To give birth to the Triploid oyster, no chemicals or genetic engineering are used. Our method is quite simply a tetraploid oyster which has basically 4n chromosomes and a diploid (the basic Pacific oyster) with 2n chromosomes and breeding them to get a triploid oyster. This is the only method used by Harstine Oyster Company. The tetraploid is a 4n chromosome oyster crossed with a diploid, 2n chromosome oyster to get a Triploid 3 chromosome oyster. At no time is any oyster altered in any way. A triploid oyster, when born, is a 3n Triploid Pacific oyster.
There is no spawning season for this type of Pacific oyster. The regular Pacific oyster (diploid) is spawning, hence giving us the old saying "Don't eat oysters in the months without "r"s. These are the spawning months for the Pacific oyster. The 3n Triploid Pacific oysters never go mushy or soft during the summer months when the diploid (regular Pacific oyster) can.
The acronym GMO stands for "genetically modified organism," and was first used years ago to designate microorganisms that had genes from other species transferred into their genetic material by the then-new techniques of "gene-splicing.' Applied to crops, the term refers to any genetic plant type that has had a gene or genes from a different species transferred into its genetic material using accepted techniques of genetic engineering and where such introduced genes have been shown to produce a gene product (a protein)." This definition is provided by Dr. Emerson D. Nafziger, Professor of Crop Production at the University of Illinois, (October 28, 1999)
Shellfish growers who are members of the Pacific Coast Shellfish Growers Association do not introduce genes from other species to their shellfish. PCSGA is not aware of this technology being utilized by any shellfish growers on the West Coast of the United States. Further, PCSGA will not endorse GMO technology for shellfish culture until such time that science clearly demonstrates that there is no human health risk associated with the practice.
For as long as plants and animals have been domesticated the tendency has been to select species for improvement like better growth, disease resistance, or any character allowing a better yield. With the advent of shellfish hatchery technology over the past thirty years, the West Coast shellfish industry has employed these more traditional techniques to improve their crops. There are three traditional methods used to improve the performance of shellfish species.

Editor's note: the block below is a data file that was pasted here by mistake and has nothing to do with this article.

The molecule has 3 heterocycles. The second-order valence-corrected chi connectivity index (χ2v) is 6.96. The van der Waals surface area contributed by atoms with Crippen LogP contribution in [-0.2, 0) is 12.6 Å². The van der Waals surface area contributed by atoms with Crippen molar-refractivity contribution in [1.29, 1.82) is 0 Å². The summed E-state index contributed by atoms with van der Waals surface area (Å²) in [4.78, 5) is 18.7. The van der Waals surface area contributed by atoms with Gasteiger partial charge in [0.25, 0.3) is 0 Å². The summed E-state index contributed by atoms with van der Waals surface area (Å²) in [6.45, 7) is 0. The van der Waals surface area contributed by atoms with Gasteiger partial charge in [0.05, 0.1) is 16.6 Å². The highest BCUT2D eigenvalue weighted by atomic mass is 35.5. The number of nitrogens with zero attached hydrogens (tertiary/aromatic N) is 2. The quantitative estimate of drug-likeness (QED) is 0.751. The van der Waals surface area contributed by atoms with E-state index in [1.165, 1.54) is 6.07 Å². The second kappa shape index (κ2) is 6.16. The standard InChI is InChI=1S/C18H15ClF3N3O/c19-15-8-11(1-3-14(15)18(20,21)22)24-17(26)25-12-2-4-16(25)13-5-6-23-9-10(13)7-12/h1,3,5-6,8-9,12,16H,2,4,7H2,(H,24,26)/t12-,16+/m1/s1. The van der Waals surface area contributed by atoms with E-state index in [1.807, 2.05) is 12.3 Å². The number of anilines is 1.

The first method is traditional selective breeding, where a heavy selection force is applied to the cultivated population, and the individuals presenting the better characteristics or phenotypes (like growth rate, shape, disease resistance....) are selected and bred again to create the next generation. This is the technique being applied currently to Pacific oysters by the Molluscan Broodstock Program housed at the Hatfield Marine Science Center in Newport, Oregon.
The second method is hybridization. This technique is based on the principle of "hybrid vigor" which has been highly demonstrated in the corn industry, where the cross of two highly inbred families will lead to a hybrid progeny presenting exceptional growth characteristics. The Western Regional Aquaculture Center is currently supporting research involving the hybridization of pacific oysters to improve performance.
The third and final method is polyploidy. Polyploidy is based on simply changing the number of chromosomes in one individual. These techniques are applied on the early embryo development and simply prevent the loss of chromosomes which would normally have been expulsed during meiosis. These polyploid individuals contain the same chromosomes that were present in the eggs. No foreign genes from other species are introduced in this process.
This approach has been widely used in the agriculture industry since for example, bananas are triploids (3n), wheat is hexaploid (6n), blueberries are naturally tetraploid (4n) and sugar beets are triploid (3n), issued aroma cross of tetraploid (4n) and diploid (2n) seeds.
Polylloidy allows the shellfish industry to produce animals that are sterile. This has many advantages in the culture of bivalves. Commercially cultivated species on the West Coast expend considerable energy on gametogenesis. In a sterile animal this energy is partially redirected to growth. Oysters typically become "soft" or spawny in the summer months making them less desirable for the raw bar trade. Sterile oysters stay firm and full of glycogen year round. In many growing areas oysters will spawn releasing up to 50% of their body mass and dramatically reduce crop yield for extended periods of time. This problem is averted with a sterile crop.